If Fortunato plans on authenticating the wine to purchase more of the Amontillado before the merchant ship departs, the theory that he previously undermined Montresor's business practices holds weight. Additionally, Montresor is no longer the wealthy man he once was and may blame Fortunato for his financial struggles. However, we can never be certain of Montresor's exact motivation based on such circumstantial evidence.

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What is Montresor’s attitude toward revenge?

Montresor is very serious about the subject of revenge and views it as a moral obligation to right the wrongs suffered by one's enemy. Montresor's ideology concerning revenge corresponds to the motto written on his family's coat of arms, which reads, "Nemo me impune lacessit," or, "No one provokes me with impunity." Montresor also has a precise definition of revenge, which he describes in the first paragraph of the short story. Montresor mentions that, when exacting revenge, it is imperative that one "must not only punish but punish with impunity." He is essentially saying that it is necessary not only to punish one's enemy but also to do so without being caught or suffering the consequences of exacting revenge. Montresor goes on to say that an avenger will not feel satisfied unless the victim knows who is responsible for their punishment. After describing the ideal conditions involved in avenging one’s enemy, Montresor elaborates on how he committed the perfect crime by getting revenge on Fortunato. Montresor's calculating scheme and horrific crime emphasize the seriousness of his attitude toward revenge. Montresor's actions correspond to his definition perfectly, and Fortunato's fate is disturbing and shocking.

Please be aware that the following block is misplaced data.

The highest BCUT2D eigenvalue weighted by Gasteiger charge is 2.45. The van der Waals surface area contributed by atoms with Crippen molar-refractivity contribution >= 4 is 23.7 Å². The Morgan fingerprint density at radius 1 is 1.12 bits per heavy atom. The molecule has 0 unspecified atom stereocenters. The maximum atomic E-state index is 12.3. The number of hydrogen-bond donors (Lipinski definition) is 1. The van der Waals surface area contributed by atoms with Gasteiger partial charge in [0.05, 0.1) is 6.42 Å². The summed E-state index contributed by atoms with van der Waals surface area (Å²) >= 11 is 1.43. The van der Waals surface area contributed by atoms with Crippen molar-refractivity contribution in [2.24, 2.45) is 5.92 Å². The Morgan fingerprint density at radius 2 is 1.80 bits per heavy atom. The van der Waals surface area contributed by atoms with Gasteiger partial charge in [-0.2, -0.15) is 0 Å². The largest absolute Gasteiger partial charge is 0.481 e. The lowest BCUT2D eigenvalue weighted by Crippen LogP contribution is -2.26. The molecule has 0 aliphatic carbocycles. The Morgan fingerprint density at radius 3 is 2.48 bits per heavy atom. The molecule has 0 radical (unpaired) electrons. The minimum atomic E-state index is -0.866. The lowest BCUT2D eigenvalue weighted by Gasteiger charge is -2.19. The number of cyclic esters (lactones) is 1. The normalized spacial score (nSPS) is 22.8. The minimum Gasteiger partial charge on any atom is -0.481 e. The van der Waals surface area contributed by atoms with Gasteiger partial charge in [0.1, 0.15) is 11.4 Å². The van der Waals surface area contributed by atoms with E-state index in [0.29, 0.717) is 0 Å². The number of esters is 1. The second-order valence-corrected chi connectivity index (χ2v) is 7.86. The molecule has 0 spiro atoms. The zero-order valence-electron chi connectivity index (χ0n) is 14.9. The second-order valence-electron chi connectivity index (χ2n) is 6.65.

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What is Montresor’s attitude toward revenge?

"The Cask of Amontillado" is all about Montresor's revenge: the terrible revenge he wreaks upon the hapless, misnamed Fortunato. We're never told exactly what Fortunato has done to Montresor that warranted being walled up alive inside the catacombs. But whatever it was, this unspecified insult has driven Montresor into a frenzy that can only be satisfied by some serious payback—the most terrible revenge you could possibly imagine.

In his warped imagination, Montresor feels that revenge is not just necessary, it is the right thing to do. Revenge is like a moral imperative for Montresor, something he simply has to do if he is to redress the "thousand injuries" that Fortunato has heaped upon him over the years. But if Monstresor's going to gain revenge, he needs to do it properly. That means making sure that he gets away with his crime. His elaborate revenge plot has clearly been carefully planned and worked out to the last detail. This is to ensure no one will ever suspect Montresor of having carried out this wicked, dastardly deed.

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Why does Montresor, the narrator, want revenge?

In "The Cask of Amontillado," Montresor never gives a specific reason as to why he wants revenge. Rather, all that he tells us is that he had some personal slight against Fortunato. He claims that Fortunato had wronged him, grievously in his own mind.

Furthermore, if we are to believe his own words, it is certainly implied that this grievance had grown over time. Consider the very first sentence which opens the story: Montresor tells us, "the thousand injuries of Fortunato I had borne as best I could, but when he ventured upon insult, I vowed revenge." This unstated "insult" which he claims Fortunato had visited upon him, whatever it might have been, seems like it was more than anything else, a final straw, pushing him past his breaking point. Whatever ill will he held against Fortunato, it held much deeper roots reaching back in time.